Earlier in this beat, we mapped player agency to different game types from the perspective of physical, cognitive, and empathic tasks. Now, we can extend this map to include problem space.
As empathic tasks are the focus of our interest in the context of this level, let’s have a look at the mechanisms of diminishing problem space in story-driven games in more detail.
Diminishing problem space is a function of suspense. If you have a story development arc, that story should be gripping. To make a story gripping and take the player on a wild emotional ride from start to finish, at least in the Western dramatic tradition, your story development arc needs to have a structure that includes an inciting incident, plot points, ups & downs, sudden reversals, and so on, and especially ever-rising stakes. It’s this structure that leaves the player/player character fewer and fewer options until everything hangs on one final option that offers one particular choice with one particular decision for one particular heroic action whose success or failure will lead to triumph or tragedy.
This has been recognized by several writers, among them Brenda Laurel in her seminal Computers as Theatre and Richard J. Gerrig and Allan B. I. Bernardo in their Poetics article “Readers as Problem-Solvers in the Experience of Suspense.” In Laurel’s terminology, there is the potential space, largely equivalent to our problem space. Initially, everything is possible in this space. When the story progresses (her primary example is Hamlet, befittingly), less and less is possible until only the probable is left. This, in turn, is diminished further and further until there’s only one course of action left, the necessary. That’s the climax of the story. The more possibilities and probabilities fall off, the greater becomes the suspense. And when the necessary finally kicks in, the audience must have the impression that it couldn’t have happened otherwise. Gerrig and Bernardo define suspense in similar ways as the audience’s belief that the quality or quantity of paths through the hero’s problem space is diminished.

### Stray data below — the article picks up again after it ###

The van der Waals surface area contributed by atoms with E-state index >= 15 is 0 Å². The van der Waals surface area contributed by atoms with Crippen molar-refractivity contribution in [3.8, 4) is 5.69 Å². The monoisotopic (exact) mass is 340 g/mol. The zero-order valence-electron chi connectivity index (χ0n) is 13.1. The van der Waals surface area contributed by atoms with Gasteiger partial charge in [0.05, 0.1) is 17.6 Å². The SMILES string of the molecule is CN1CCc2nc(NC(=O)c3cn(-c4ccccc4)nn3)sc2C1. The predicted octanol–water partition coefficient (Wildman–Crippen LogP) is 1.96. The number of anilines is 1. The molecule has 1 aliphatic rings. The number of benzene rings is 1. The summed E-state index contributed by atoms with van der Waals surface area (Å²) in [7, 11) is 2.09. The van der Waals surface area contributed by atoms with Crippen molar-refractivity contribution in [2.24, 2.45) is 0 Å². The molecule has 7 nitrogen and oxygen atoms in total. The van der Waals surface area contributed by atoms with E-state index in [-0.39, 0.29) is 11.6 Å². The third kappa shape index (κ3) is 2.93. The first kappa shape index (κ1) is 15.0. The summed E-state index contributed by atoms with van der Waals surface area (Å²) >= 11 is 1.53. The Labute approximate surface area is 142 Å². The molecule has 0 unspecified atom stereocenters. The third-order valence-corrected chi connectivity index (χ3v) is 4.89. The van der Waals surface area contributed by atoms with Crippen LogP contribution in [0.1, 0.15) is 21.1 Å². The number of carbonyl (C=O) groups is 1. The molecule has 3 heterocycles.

Classical and modern dramatic structures play with this diminishing problem space in wonderfully effective ways. One technique worth mentioning is the dramatic moment of delay (more intriguingly called das retardierende Moment in German). It’s the promise of a different, non-tragic solution that, to employ Laurel’s terminology, suddenly springs from the depleted repository of the probable as a glimmer of hope, only to give way to the necessary, the tragic solution, in short order. (The equivalent for comedies is the “everything is lost!” moment of delay shortly before the ending, which then gives way, conventionally, to a merry mass wedding.)
Where does this leave us for story design in games and the structure of the story development arc? If we want the story to be gripping, we must give it a strong dramatic structure that provides ever mounting suspense through a diminishing problem space, complete with dramatic delays, calm before the storm–moments, and all that jazz, and ends in a climax. How can we square that with player agency, meaningful choices, and decisions that make a difference? In other words, how can we integrate such a dramatically structured story development arc with the player development arc (and, to an extent, the character development arc)?